Saturated fat has had a bad wrap for years, but Dr Paul Mason says the science behind this is false, and fats are entirely healthy.
He chats with Dr Peter Brukner about the foods that have been unfairly demonised and which foods you should incorporate into your daily diet when it comes to keeping your type 2 diabetes at bay.
Dr Peter Brukner: Support for many years saturated fat has been demonized as a cause of heart disease. Is that true?
Dr Paul Mason: No, it doesn't look like it is. In actual fact, when we go back and have a look at some of the old data from studies that were done in the 1960s and 1970s, and reevaluate them, it looks like the opposite is in fact true that saturated fats are entirely healthy.
Dr Peter Brukner: Is there evidence for that now?
Dr Paul Mason: Well, absolutely. We've had several follow up studies. For instance, we had the pure study that was a large epidemiological study. 135,000 participants over about 18 different countries. And that found that as people's saturated fat consumption increased, so too, did their lifespans. And in actual fact, it seems like the message is now getting through.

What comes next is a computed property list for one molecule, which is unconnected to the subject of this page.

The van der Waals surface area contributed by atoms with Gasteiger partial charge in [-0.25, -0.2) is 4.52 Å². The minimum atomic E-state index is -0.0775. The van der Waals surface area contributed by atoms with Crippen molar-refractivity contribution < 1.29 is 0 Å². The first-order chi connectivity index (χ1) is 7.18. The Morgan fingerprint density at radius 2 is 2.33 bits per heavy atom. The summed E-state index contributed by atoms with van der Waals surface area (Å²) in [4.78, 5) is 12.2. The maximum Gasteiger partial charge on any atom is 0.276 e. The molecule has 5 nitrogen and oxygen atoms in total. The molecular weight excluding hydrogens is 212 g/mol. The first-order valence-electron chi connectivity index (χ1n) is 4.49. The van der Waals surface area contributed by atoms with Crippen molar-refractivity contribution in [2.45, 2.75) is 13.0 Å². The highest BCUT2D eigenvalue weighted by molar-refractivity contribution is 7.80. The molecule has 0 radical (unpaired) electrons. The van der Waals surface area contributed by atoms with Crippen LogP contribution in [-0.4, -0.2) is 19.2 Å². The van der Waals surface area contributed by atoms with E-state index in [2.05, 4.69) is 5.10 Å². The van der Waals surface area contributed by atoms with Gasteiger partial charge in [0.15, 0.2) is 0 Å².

So just earlier this year, the Journal of the American College of Cardiology published a state of the art review, which explicitly recommends that we should not avoid eggs, full fat, dairy, or fatty meats. There's simply no evidence that avoiding these foods will offer any benefit at all to the heart, and probably cutting them out will cause harms.
Dr Peter Brukner: I'm pleased to hear that because they are some of my favorite foods.
Dr Paul Mason: I'll be honest, I'm quite partial to a bacon and egg breakfast myself.